Catching:

Joe Mauer remains the best catcher in baseball, despite having a season that was well below his career breakout season of 2009.  Mauer is fighting bum knees and a sore back and will eventually turn into a first baseman or DH before too long.  For now, Mauer is solid defensively against the run, works well with this staff, and doesn’t make many errors.  Drew Butera is his less than tolerable backup.

Infield:

Morneau’s injury has already been covered – as a hitter, he’s remarkable and as a fielder he has little range.  After sitting out for three months (and much of the early spring), here’s hoping he can get back and play 150 games this year.  If not, the Twins will move Michael Cuddyer back to first base.  Cuddyer is better in terms of range, but can’t hit like Morneau.  Last year, the Twins had the second best second baseman in the AL in Orlando Hudson.  This year, the Twins imported switch hitting Tsuyoshi Nishioka to play second.  Nishioka won the batting title in Japan last year, has gap power and blazing speed.  The new shortstop will likely be Alexi Casilla, who played well in a utilty role last year.  I like Casilla a little, but I’m not certain his defensive skills will make up for his not being as good an offensive player as J.J. Hardy.  At third will be rookie Danny Valencia, who came up and did a nice job replacing the injured and ineffective Brendan Harris.  Trevor Plouffe and Matt Tolbert will replace former utility player Nick Punto, who joins the Cardinals.

Outfield:

Delmon Young had a breakout season offensively, but can’t seem to run down anything in the field when playing in left.  Denard Span has solid defensive skills and occasionally hits like a leadoff hitter.  Last year, not so much, but the Twins survived anyway.  In right, Jason Kubel or Michael Cuddyer will get the bulk of the action.  Both are slightly above average hitters and barely tolerable fielders.  Jason Repko is a pretty good fourth outfield option, and Ben Revere might gallop onto the roster and take the #5 slot.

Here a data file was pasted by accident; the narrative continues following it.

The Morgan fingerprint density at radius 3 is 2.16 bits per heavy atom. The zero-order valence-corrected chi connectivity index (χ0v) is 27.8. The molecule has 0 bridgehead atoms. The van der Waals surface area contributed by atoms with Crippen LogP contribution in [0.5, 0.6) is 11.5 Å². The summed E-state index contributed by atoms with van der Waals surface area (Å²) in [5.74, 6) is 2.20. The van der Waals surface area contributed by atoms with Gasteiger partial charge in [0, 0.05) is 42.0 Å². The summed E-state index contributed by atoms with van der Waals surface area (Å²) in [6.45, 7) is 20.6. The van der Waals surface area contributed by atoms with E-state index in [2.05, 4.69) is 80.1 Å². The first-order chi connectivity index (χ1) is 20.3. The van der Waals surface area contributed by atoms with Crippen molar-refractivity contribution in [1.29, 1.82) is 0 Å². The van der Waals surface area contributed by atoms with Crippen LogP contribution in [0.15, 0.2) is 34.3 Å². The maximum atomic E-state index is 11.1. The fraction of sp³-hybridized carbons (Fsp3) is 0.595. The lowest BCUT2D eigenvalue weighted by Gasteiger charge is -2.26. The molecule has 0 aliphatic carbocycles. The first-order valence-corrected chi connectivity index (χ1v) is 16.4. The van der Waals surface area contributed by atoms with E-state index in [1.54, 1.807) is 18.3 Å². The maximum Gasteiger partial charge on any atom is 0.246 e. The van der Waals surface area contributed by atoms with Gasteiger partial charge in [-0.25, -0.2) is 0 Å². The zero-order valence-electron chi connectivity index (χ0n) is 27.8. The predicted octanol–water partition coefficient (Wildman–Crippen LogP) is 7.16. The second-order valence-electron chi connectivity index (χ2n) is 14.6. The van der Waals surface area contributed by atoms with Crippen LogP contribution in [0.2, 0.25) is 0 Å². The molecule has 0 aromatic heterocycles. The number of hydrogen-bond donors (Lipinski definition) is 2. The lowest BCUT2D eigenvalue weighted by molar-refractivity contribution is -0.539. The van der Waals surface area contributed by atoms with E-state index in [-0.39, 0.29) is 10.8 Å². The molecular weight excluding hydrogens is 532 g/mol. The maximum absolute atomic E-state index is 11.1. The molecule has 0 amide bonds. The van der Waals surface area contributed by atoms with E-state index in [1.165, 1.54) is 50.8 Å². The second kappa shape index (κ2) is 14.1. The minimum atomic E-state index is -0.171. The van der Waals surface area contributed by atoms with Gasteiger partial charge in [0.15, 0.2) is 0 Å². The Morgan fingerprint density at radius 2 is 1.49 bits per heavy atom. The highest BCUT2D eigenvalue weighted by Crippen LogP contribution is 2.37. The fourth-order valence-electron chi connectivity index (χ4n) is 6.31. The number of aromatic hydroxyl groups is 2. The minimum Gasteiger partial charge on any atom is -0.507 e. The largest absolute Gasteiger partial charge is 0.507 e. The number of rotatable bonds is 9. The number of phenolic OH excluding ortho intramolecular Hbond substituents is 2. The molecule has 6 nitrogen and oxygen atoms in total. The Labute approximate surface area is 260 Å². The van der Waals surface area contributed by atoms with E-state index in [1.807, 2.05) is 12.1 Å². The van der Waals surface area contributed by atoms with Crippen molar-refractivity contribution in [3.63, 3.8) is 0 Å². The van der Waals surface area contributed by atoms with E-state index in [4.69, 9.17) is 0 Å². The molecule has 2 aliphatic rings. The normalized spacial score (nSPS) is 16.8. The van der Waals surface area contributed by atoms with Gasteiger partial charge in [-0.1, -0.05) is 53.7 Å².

DH:

The 40-year-old Jim Thome had a remarkably productive season in 2010 and will return for another go in 2011.  When getting a day off, look for Cuddyer or Kubel to take at bats.

Down on the Farm:

My son, Casey, is playing on his first little league team and it’s fashioned after the Rochester Red Wings.  We use their hat; their tee-shirt is our uniform.  I’ll be ordering a hat later today.  But if you are looking at THIS Red Wings team and not ours, you’d be a little concerned.  Most of the guys who can play some and played in Rochester have already arrived.  Danny Valencia is now your regular third baseman, Trevor Plouffe (a low average hitter with some power) got a cup of coffee and may be the utility infielder.  One of the regulars on this team, I was surprised to see, was corner outfielder Jacque Jones.  Yeah – THAT Jacque Jones…  The Red Wings hitters were a little light, and the pitchers – mostly the starters – weren’t very good.  The one arm that impressed me was Anthony (Phi) Slama, who saved 17 games, fanned 74 in 65.1 innings, and allowed just 41 hits.  Oh – since I mentioned that Jacque Jones was still playing, I should note that Mike Maroth logged 11 innings in AAA as well here.

Ben Revere is a centerfielder who got a cup of coffee after hitting .305 in AA New Britain; he’s a burner with no power – and that lack of power also means a lack of triples, even for a guy who stole 36 bases in 94 games.  He’s the new Matty Alou, I guess.  Joe Benson hit 23 homers, can run a little, and is just 23.  The power was a surprise, he had 23 homers in his previous four seasons and 21 games of A+ ball in 2010.  If this is a legitimate change in his skill set, he’ll get to the majors in a couple of years.